Lacto-Fermented Pear Chutney


Pears are an underrated fruit, if you ask me. Far beyond the sweet bartletts of the grocery store exists a whole world of pear varieties, much like the apple, that can be turned into pies, sauces, dried fruit,  fruit salads, or this flavorful chutney.

I found this recipe on the CFH site, where you can find literally hundreds of recipes for all types of fermented foods. Just click on what you’re looking for – yogurt, kombucha, cultured vegetables and tons more.

This recipe is perfect for fall, and a great way to preserve a crop of pears. Sweet, tangy, and spiced with ginger, lemon, and onion; I think you’ll find salads, meats, and grains all sing when topped with this.

Lacto-Fermented Pear Chutney


  • 3 to 4 pears, cored and chopped (with or without the skin, as you prefer)
  • 1/2 cup sun-dried raisins
  • 1/2 pecans, chopped
  • 2 teaspoons sea salt
  • Juice of 1 or 2 lemons
  • 1 onion, finely chopped
  • 1 tablespoon grated ginger
  • 1/2 cup (or more) filtered water
  • 1 quart glass jar with lid, sanitized


  1. Mix chopped fruit and nuts together in a large metal bowl.
  2. Add salt, lemon juice, onion and spices, and mix well with a wooden spoon. Allow the mixture to set undisturbed for 20 to 30 minutes. This is a good time to get your jar sanitized.
  3. Using a wooden spoon, pack the pear mixture tightly into the jar. Pound down lightly so that the chutney is compressed and the liquid rises.
  4. Add room-temperature filtered water as necessary to bring liquid level with the fruit mixture, having it all come to about 1 inch below the top of the jar.
  5. Cover with an airlock or standard disc-and-band lid. Burp standard lids regularly. Place in a location away from direct sunlight.
  6. Keep at room temperature 2 to 4 days before moving the chutney to cold storage or to the refrigerator.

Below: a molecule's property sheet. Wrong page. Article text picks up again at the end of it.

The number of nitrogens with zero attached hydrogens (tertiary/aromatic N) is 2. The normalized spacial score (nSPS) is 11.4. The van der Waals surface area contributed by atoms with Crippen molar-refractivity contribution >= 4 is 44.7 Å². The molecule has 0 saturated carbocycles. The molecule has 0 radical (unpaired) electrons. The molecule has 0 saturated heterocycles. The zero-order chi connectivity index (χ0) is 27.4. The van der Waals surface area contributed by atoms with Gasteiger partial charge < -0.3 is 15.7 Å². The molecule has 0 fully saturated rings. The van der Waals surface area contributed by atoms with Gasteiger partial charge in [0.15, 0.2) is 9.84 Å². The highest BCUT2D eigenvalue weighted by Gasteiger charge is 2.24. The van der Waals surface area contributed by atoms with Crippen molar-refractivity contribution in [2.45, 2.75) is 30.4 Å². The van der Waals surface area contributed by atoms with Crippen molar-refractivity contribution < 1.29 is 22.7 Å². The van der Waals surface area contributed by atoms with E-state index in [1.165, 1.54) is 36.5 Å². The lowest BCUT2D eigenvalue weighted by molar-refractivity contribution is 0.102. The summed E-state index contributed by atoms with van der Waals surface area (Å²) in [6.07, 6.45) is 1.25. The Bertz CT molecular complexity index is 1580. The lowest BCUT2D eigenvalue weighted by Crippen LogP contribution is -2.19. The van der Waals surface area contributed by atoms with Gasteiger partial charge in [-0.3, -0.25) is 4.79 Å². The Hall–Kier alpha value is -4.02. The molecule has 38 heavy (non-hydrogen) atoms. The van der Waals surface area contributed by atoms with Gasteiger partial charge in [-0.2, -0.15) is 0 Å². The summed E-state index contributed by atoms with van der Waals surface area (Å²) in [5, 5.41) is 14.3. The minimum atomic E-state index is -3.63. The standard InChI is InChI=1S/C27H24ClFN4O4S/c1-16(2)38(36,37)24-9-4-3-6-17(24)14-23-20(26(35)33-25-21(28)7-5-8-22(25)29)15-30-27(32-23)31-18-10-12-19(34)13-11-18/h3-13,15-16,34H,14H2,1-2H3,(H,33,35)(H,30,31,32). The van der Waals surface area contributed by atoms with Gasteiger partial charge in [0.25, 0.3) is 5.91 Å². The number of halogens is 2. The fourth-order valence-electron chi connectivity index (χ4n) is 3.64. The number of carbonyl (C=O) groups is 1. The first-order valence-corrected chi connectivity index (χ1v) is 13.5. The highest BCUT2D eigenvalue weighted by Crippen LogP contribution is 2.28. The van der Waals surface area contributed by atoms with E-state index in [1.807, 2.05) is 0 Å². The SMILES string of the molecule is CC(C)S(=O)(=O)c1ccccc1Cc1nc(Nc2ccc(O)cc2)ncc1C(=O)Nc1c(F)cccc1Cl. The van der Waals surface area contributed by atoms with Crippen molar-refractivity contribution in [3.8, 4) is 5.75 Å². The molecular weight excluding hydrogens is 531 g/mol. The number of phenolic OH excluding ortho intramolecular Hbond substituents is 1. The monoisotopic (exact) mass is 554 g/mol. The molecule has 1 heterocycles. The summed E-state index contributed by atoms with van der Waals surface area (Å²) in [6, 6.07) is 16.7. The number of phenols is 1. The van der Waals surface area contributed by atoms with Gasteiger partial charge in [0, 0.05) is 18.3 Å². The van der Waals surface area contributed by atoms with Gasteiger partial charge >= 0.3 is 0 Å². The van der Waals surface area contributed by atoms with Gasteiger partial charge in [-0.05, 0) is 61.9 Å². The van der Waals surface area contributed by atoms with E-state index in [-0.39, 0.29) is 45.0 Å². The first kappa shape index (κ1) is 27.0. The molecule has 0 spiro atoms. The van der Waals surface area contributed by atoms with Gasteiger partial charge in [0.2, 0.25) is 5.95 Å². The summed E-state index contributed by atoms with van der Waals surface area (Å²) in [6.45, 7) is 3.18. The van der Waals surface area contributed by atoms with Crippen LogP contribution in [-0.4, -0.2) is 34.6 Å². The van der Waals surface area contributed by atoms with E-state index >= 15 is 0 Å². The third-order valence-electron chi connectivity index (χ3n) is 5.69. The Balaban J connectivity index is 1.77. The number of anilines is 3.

Shannon is a mama to four small children, homesteader, freelance writer, and picture-taker. She lives with her husband on their off-grid homestead where they make and eat kefir, kombucha, sourdough, and fermented vegetables.

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  1. Mz Kat says

    My neighbor gave me a bunch of pears from his bumper crop this year. I am a city dweller from way back who is learning about real food and what to do with it from spirited, hard working, and dedicated people like you! I love my neighbor and wanted to do something special with these pears. Your post came along just in time. I have this bookmarked and, Seriously, I am hoping for my husband to read this and do the work. His first batch of fermented vegetables looked beautiful and tasted even better. Thank you for your posts!

  2. Mz Kat says

    One month later…
    My husband did make the chutney recipe. The weather has been quite cool so I left the jars at room temperature for five days. The results were bubbly and fragrant but there was mold on the top. Is this harmless?

    • says

      Mz Kat – You could remove the mold and see what lies beneath. If it’s a very thin surface mold, you could scrape it off, smell the content, and if they smell good give them a taste. I find that more sugary substances grow mold easier, so they do better with a quick 2-3 day ferment, even in cooler temperatures.

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